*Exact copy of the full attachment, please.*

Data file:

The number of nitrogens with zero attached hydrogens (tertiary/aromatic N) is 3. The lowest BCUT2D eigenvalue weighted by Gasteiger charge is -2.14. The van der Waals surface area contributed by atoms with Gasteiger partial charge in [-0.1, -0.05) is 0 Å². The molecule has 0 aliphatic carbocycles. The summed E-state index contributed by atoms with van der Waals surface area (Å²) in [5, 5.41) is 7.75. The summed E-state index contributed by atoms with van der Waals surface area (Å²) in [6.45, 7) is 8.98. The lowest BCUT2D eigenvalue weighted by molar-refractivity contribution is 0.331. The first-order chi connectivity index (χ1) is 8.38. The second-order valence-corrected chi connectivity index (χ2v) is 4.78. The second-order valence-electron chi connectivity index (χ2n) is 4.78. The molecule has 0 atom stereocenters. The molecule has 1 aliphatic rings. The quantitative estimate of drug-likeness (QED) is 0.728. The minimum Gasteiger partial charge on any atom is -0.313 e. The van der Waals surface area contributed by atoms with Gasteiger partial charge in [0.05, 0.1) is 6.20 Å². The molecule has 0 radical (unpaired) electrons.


The number of nitrogens with zero attached hydrogens (tertiary/aromatic N) is 3. The lowest BCUT2D eigenvalue weighted by Gasteiger charge is -2.14. The van der Waals surface area contributed by atoms with Gasteiger partial charge in [-0.1, -0.05) is 0 Å². The molecule has 0 aliphatic carbocycles. The summed E-state index contributed by atoms with van der Waals surface area (Å²) in [5, 5.41) is 7.75. The summed E-state index contributed by atoms with van der Waals surface area (Å²) in [6.45, 7) is 8.98. The lowest BCUT2D eigenvalue weighted by molar-refractivity contribution is 0.331. The first-order chi connectivity index (χ1) is 8.38. The second-order valence-corrected chi connectivity index (χ2v) is 4.78. The second-order valence-electron chi connectivity index (χ2n) is 4.78. The molecule has 0 atom stereocenters. The molecule has 1 aliphatic rings. The quantitative estimate of drug-likeness (QED) is 0.728. The minimum Gasteiger partial charge on any atom is -0.313 e. The van der Waals surface area contributed by atoms with Gasteiger partial charge in [0.05, 0.1) is 6.20 Å². The molecule has 0 radical (unpaired) electrons.